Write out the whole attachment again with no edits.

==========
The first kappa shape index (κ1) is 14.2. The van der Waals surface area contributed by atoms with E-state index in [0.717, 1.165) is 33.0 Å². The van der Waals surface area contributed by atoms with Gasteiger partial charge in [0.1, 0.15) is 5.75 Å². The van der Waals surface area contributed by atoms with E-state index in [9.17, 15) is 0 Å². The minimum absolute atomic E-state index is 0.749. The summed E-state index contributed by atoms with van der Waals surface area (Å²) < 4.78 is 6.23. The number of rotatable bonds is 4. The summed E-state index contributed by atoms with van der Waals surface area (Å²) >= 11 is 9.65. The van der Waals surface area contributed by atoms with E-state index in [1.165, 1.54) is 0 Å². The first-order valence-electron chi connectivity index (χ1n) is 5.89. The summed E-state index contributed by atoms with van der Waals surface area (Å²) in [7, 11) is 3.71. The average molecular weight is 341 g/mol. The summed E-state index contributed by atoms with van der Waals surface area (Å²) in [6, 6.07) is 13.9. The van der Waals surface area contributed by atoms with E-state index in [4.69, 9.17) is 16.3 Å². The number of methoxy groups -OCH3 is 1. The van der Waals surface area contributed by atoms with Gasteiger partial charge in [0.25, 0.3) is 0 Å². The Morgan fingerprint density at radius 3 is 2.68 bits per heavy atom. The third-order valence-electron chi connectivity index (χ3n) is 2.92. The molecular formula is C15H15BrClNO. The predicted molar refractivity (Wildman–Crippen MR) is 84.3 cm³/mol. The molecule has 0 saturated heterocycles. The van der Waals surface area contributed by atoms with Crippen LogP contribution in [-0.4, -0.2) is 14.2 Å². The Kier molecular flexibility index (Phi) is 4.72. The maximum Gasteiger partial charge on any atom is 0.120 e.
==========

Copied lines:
The first kappa shape index (κ1) is 14.2. The van der Waals surface area contributed by atoms with E-state index in [0.717, 1.165) is 33.0 Å². The van der Waals surface area contributed by atoms with Gasteiger partial charge in [0.1, 0.15) is 5.75 Å². The van der Waals surface area contributed by atoms with E-state index in [9.17, 15) is 0 Å². The minimum absolute atomic E-state index is 0.749. The summed E-state index contributed by atoms with van der Waals surface area (Å²) < 4.78 is 6.23. The number of rotatable bonds is 4. The summed E-state index contributed by atoms with van der Waals surface area (Å²) >= 11 is 9.65. The van der Waals surface area contributed by atoms with E-state index in [1.165, 1.54) is 0 Å². The first-order valence-electron chi connectivity index (χ1n) is 5.89. The summed E-state index contributed by atoms with van der Waals surface area (Å²) in [7, 11) is 3.71. The average molecular weight is 341 g/mol. The summed E-state index contributed by atoms with van der Waals surface area (Å²) in [6, 6.07) is 13.9. The van der Waals surface area contributed by atoms with E-state index in [4.69, 9.17) is 16.3 Å². The number of methoxy groups -OCH3 is 1. The van der Waals surface area contributed by atoms with Gasteiger partial charge in [0.25, 0.3) is 0 Å². The Morgan fingerprint density at radius 3 is 2.68 bits per heavy atom. The third-order valence-electron chi connectivity index (χ3n) is 2.92. The molecular formula is C15H15BrClNO. The predicted molar refractivity (Wildman–Crippen MR) is 84.3 cm³/mol. The molecule has 0 saturated heterocycles. The van der Waals surface area contributed by atoms with Crippen LogP contribution in [-0.4, -0.2) is 14.2 Å². The Kier molecular flexibility index (Phi) is 4.72. The maximum Gasteiger partial charge on any atom is 0.120 e.